Photojournalism Feature 
Crisis? What Crisis?
A Photographer's Diary
by David Brauchli
Squads of  blue police cars, four cars per squad, were racing around the center of the city, kalashnikovs poking out of the windows, projecting the government’s "power."

Occasionally gunfire erupts, long bursts of bullets streaming through the night, always night.

Men wearing blue fiberglass firemen’s helmets with Plexiglas face masks stand atop the two tanks--seized (captured? Perhaps handed over) from the national guard--manning heavy machine guns. The turret slowly rotates, and the main gun wheels upwards, pointing at a skyscraper not more than 30 meters away, still under construction, where, the rebels point out, they believe snipers are hiding. Some of the rebels are wearing tattered and ripped bulletproof vests. On both corners of the Democratic Party Headquarters (DP) there are bunkers made of sandbags, manned by kids with AK-47s. They stare down the street at the police forces opposing them. People stroll up and down one of the streets, crossing from one side to the other, into and out of no-man’s-land.

Outside the DP headquarters there are hundreds of supporters, mostly men, but a few women as well, standing around waiting for their hero, former President Sali Berisha, to return from a meeting in a nearby hotel. When his Mercedes does pull up, he emerges brushing back his mane of hair with the palm of his large hand, cheers erupt and the crowd starts to chant.

Former Albanian  President Sali Berisha looks over the crowd at a rally outside of his Democratic Party headquarters in Tirana Wednesday Sept. 16, 1998. Photo by David Brauchli.

Tension is in the air. The government, led by Socialist Prime Minister Fatos Nano, a former communist and political prisoner, has given the rebels at the DP until 1900 to hand over the tanks, or risk having the building stormed by heavily armed police units. Apparently, this is what Berisha’s earlier meeting had been about, because about 1825 one of the tanks roars to life, black smoke erupting out of the exhaust and blanketing those standing next to it. It starts off down the street in a cacophony of clanking diesel motor, and metal tracks grinding asphalt. The first tank wheels around the block to join the second tank, and is  guided backwards into position. Berisha comes out onto the DP's balcony surrounded by photographers, television cameras and his goons. He addresses the few hundred faithful who have gathered. Berisha says rather than risk the lives of his supporters, he has agreed to hand back the tanks. Disappointment fills the air, tension eases like helium leaking out of a badly tied balloon. The working tank gives a pull on the parked tank, with a thick steel cable to jump start it, and they both go off down the street to a waiting police escort, back to where ever they sprung from before the violence.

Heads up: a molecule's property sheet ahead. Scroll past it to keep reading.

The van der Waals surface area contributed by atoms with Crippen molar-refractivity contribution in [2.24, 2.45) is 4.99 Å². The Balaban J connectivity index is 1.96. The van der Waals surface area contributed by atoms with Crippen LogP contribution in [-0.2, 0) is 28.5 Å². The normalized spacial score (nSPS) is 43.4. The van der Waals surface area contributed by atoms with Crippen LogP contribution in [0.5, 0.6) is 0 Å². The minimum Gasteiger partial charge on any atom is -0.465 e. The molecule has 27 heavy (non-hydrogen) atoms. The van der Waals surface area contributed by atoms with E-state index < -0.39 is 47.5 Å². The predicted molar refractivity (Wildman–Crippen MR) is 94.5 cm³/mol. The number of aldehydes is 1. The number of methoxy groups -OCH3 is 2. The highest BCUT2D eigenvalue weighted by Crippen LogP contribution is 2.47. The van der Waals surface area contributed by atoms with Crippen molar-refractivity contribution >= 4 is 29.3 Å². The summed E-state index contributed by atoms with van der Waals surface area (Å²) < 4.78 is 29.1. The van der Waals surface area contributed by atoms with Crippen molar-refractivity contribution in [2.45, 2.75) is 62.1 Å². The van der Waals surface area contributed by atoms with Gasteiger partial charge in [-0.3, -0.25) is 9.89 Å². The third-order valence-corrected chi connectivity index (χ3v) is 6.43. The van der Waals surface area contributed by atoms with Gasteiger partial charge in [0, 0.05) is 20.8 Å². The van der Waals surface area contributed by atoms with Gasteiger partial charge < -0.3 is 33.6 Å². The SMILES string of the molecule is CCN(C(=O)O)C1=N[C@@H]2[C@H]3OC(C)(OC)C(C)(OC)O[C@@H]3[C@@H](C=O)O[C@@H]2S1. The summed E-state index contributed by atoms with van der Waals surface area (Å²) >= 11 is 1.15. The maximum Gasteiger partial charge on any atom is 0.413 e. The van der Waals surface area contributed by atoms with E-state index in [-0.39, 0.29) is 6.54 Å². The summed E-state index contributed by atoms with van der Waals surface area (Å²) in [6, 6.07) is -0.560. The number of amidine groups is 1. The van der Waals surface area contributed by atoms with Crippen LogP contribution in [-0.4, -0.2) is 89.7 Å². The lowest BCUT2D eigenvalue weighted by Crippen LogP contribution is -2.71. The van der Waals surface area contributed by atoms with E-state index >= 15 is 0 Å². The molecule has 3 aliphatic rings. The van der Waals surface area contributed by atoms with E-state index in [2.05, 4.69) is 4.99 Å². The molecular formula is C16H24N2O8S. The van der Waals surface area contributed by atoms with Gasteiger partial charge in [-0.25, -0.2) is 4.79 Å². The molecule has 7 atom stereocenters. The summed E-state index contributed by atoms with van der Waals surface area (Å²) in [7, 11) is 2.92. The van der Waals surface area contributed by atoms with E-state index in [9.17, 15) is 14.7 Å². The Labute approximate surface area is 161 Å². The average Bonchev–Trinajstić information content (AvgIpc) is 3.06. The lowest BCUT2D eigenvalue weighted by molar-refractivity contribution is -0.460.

Albania. I sing a song about it every time I mention the word, mainly because my friend, Steph Heimann, taught me a silly ditty last year before I was assigned to come here directly from Hong Kong, and I can’t forget it for the life of me. Now, I sing it to everyone else so they’ll think about the country the same way as I do--a little crazy, a lot of fun and a great place to visit.

Young Albanian boys run to catch a tank departing from a road in front of the Democratic Party headquarters in central Tirana Tuesday Sept. 15, 1998. Former President Sali Berisha's supporters rioted on the Albanian capitol's streets yesterday seizing tanks from the National Guard. Two tanks were returned to the government after it threatened to use all necessary force to remove armed men from around the building. (Photo by David Brauchli)